Previous generations could rely on their employer to provide pension plans once they retired. However, times have changed. It mostly falls on us to stay on top of our retirement savings, to ensure we have enough to live on once we are ready (or forced) to stop working. While pensions are mostly things of the past, 401(k) plans are still popular. But they’re not always enough.
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Here are 3 signs you need to look beyond your company 401(k) when it comes to retirement.
1. Your employer’s contribution match isn’t enough.
The most common employer contribution match is dollar-for dollar on the first 6 percent of employee deferrals, according to a recent study by Aon Hewitt. But not everyone is seeing this kind of match. Only an estimated 19% of companies are this generous with their contributions. The most common contribution match used to be 50 cents on the first 6 percent.
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Double check with your 401(k) plan to see what your employer’s match is, and make sure you are contributing at least enough to meet the employer match. You don’t want to miss out on free money! If you feel your employer’s match is a little low, it may be in your best interest to increase retirement savings elsewhere.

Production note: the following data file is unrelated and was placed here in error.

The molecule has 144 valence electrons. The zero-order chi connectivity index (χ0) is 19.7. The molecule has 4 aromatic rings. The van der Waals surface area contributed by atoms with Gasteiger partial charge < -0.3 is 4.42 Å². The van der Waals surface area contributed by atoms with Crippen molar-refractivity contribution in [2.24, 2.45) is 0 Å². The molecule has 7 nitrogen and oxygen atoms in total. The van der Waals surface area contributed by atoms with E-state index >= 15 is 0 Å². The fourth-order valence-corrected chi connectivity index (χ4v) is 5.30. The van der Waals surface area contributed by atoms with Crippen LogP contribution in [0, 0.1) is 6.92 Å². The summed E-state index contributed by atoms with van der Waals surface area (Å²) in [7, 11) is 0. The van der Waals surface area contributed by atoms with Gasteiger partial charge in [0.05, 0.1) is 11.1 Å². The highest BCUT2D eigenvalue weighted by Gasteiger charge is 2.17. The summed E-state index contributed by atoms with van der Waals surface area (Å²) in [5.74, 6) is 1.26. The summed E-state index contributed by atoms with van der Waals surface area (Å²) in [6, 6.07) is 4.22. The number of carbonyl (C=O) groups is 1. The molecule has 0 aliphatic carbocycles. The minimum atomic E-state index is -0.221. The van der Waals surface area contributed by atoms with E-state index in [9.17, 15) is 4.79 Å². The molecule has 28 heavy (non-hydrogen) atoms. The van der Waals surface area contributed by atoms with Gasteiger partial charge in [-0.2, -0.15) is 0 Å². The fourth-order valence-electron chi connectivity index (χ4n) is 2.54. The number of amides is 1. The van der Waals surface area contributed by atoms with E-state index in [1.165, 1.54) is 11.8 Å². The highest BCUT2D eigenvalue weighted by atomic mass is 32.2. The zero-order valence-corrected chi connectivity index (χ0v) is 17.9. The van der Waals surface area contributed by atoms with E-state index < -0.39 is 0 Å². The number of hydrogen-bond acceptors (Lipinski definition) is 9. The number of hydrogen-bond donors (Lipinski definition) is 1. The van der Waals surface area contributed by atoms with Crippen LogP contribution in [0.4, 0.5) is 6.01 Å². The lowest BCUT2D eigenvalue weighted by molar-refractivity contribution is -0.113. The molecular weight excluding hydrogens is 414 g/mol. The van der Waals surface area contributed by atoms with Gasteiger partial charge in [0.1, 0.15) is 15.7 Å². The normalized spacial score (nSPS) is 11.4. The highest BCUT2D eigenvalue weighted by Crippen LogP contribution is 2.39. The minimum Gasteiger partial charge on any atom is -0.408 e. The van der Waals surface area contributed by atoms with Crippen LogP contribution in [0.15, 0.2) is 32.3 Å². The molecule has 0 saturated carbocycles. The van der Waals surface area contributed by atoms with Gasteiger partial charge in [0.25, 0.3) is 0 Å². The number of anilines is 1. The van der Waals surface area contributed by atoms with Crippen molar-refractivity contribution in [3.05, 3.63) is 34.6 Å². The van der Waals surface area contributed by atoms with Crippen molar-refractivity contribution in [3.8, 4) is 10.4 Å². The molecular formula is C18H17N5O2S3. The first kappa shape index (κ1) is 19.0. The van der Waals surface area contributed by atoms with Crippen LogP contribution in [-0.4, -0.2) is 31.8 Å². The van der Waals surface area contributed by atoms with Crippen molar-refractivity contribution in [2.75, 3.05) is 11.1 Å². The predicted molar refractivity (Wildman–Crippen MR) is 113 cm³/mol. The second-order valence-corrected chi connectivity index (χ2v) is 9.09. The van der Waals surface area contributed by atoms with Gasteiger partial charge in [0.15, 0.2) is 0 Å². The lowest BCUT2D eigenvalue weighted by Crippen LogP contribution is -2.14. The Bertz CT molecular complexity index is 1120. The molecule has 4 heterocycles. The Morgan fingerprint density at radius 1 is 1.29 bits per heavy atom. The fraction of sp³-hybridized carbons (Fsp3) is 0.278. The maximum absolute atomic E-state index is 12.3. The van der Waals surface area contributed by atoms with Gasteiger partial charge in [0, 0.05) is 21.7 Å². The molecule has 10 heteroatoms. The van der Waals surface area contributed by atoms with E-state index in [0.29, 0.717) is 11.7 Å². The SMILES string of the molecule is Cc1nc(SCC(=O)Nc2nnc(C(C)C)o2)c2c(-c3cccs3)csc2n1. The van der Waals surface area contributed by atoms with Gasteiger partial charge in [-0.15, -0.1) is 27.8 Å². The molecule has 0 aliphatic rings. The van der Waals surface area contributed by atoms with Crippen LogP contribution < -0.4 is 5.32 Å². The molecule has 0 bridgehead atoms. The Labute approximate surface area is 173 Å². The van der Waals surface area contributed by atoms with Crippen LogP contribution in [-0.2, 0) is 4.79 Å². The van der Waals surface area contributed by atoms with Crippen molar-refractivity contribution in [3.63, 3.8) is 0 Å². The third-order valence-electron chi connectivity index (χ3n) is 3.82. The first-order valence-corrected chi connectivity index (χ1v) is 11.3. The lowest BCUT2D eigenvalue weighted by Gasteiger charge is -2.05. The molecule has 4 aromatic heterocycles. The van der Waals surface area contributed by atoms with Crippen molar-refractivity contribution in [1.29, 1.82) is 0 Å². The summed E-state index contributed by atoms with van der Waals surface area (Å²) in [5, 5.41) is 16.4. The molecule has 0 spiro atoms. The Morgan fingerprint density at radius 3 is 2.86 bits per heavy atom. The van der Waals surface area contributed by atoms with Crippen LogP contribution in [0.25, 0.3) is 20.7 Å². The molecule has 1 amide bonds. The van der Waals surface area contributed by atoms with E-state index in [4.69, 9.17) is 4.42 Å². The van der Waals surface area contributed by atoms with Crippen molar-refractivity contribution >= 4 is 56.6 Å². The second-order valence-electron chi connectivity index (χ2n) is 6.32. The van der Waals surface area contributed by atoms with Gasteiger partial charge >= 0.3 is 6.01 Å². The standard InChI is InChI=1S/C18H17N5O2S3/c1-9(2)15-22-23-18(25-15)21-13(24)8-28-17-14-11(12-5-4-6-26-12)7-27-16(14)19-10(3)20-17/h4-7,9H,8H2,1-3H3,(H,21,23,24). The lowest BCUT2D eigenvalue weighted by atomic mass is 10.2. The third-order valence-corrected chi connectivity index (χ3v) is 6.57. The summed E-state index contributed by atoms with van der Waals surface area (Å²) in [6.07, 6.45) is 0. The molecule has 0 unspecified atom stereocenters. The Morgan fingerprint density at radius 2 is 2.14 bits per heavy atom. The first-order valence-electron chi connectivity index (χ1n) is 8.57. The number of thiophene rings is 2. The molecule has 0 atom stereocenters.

2. Your 401(k) is tied up in company stock.
Remember Enron? If you do, you will remember that many employees within the company had a huge portion of their retirement savings tied up in the company’s stock. In the company’s heyday, when its stock prices were at peak levels, this may have seemed like a great idea. However, when the company filed for bankruptcy and its shady dealings were revealed, the stock price plummeted. This left many of these retirement plans worthless.
Many employees lost their entire retirement savings because their 401(k) was tied up in Enron stock. Let that be a lesson, look at your 401(k) and make sure your portfolio is diversified across stocks, bonds, and other forms of investment.
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3. You are concerned about taxes later in life.
While all 401(k) withdrawals are fully taxable, with a Roth 401(k) you do not have to pay taxes on withdrawals if they are held within a certain time frame. Contrarily though, Roth contributions are taxable. The greatest benefit of a Roth is that it can reduce your tax burden later down the line, once you actually retire.
Therefore, if you think you will be in a higher tax bracket or think taxes will increase at the time of your retirement, a Roth 401(k) may be the way to go. Approximately 50% of employers offer Roth-type plans, which is a major leap from six years ago when only about 11% of employers offered them. Check to see if it is an option for you.
Now that our retirement plans and savings are our own responsibility, it is important to be aware of what is being offered. Whether or not we are working for a reputable company or employer, it is important to know what is being contributed to our retirement, and how that savings is being invested. Keeping these three signs in mind can help you to better shore up your retirement savings.
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